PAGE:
Killer who wanted to be executed by firing squad dies by lethal injection

In its first execution this year, Georgia has put to death J.W. "Boy" Ledford Jr. for the 1992 murder of his 73-year-old neighbor Dr. Harry Johnston, the physician who delivered Ledford when he was born.

The lethal injection was carried out at 1:17 a.m. Wednesday at the Georgia Diagnostic and Classification Center in Jackson.

After midnight, the United States Supreme Court denied a stay of execution for Ledford, 45, clearing the way for the lethal injection.

Death penalty opponents around the state had been praying for hours in advance of Ledford's execution, which was scheduled to take place Tuesday at 7 p.m.

While Georgia executions are usually set for 7 p.m., the state does not proceed until all courts have weighed in, which usually puts the actual time of death well into the night and sometimes into the early morning hours of the next day.

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Tuesday evening, the 11th U.S. Circuit Court of Appeals denied Ledford’s petition for a stay of execution, just as the Georgia Supreme Court did Tuesday afternoon.

On Monday the State Board of Pardons and Paroles denied Ledford’s clemency petition despite pleas from his mother, his six sisters and his son.

Also on Monday, the 11th U.S. Circuit Court of Appeals rejected Ledford's lethal injection challenge, in which he requested death by firing squad on the grounds that a lethal injection would subject him to too much pain.

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Ledford argued in legal motions that he was at risk of an excruciating death because the lethal injection drug would react badly to medication he has taken for a decade for chronic pain. He said death by firing squad would be more humane.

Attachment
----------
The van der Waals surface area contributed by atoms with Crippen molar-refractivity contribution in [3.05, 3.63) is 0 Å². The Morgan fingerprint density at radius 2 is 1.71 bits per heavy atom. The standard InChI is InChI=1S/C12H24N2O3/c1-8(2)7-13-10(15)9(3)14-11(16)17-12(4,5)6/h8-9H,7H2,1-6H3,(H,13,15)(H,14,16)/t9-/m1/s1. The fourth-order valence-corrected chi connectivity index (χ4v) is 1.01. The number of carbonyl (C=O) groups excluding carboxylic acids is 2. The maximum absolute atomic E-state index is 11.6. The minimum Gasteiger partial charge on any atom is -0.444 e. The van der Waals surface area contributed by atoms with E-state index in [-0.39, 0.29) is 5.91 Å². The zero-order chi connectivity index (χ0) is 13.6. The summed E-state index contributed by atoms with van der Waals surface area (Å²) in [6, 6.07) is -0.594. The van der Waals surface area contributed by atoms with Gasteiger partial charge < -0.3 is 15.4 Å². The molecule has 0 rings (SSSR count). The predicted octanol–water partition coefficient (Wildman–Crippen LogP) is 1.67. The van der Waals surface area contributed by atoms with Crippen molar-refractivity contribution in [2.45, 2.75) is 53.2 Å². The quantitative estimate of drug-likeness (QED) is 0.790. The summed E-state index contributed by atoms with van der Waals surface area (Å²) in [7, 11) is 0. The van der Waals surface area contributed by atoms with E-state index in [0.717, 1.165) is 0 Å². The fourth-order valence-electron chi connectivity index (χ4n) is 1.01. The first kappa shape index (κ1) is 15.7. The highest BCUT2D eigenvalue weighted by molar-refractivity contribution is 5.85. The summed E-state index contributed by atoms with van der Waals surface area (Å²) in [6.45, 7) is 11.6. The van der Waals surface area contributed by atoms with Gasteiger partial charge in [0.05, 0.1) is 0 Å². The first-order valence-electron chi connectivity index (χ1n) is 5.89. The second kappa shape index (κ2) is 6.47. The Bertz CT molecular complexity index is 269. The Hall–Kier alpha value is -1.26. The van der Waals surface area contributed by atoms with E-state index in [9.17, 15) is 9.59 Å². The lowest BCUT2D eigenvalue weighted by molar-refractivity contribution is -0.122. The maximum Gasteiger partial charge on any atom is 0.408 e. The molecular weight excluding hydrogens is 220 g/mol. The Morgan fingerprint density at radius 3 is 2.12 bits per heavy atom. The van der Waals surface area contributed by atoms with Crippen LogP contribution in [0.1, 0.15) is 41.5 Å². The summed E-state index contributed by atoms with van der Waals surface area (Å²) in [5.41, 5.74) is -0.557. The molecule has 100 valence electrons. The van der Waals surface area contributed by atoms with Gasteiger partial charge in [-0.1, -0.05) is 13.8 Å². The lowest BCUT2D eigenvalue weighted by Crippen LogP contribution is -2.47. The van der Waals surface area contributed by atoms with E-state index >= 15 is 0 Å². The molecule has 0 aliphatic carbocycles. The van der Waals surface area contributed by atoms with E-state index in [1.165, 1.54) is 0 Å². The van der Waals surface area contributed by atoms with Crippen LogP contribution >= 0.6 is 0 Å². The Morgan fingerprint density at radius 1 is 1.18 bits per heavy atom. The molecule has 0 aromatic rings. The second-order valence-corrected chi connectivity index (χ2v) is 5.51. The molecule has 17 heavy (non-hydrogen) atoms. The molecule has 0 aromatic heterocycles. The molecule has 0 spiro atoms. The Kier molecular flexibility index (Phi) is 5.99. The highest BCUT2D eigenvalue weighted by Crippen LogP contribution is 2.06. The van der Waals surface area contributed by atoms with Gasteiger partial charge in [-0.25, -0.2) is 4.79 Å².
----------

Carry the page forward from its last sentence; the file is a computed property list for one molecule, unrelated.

Georgia law specifically requires executions by lethal injection.

Ledford also argued that he was exempt from the death penalty because he is intellectually disabled, a contention rejected by previous courts.

In their motion to the Georgia Supreme Court, Ledford’s attorneys argued that his death sentence was “excessive and disproportionate punishment.”

Ledford was “barely 20 years old at the time that he committed an ill-conceived robbery” of Johnston, the motion said. It contended that neither the federal nor state Constitutions should permit the execution of an offender who was that young at the time of the crime, the motion said.

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Meanwhile, in the federal appeals court’s rejection Monday of Ledford’s push for death by firing squad, Judge Frank Hull wrote for a unanimous three-judge panel:

“The Georgia Legislature is free, within the parameters established by the United States Constitution, to choose the method of execution it deems appropriate. Execution by lethal injection has been ruled constitutional.”

Having authorized a constitutional method of execution, Georgia is under no constitutional obligation to experiment with execution by firing squad, Hull wrote.

As he waited on word of his fate Tuesday afternoon, Ledford had his dinner and was visited by one friend.

According to court records concerning the 1992 murder, Ledford stabbed Johnston several times, with one wound to his neck almost decapitating the physician. Ledford confessed to the murder but said it was self-defense, claiming Johnston struck him and threatened him with a knife.

Georgia executed nine men last year, more than any other state.

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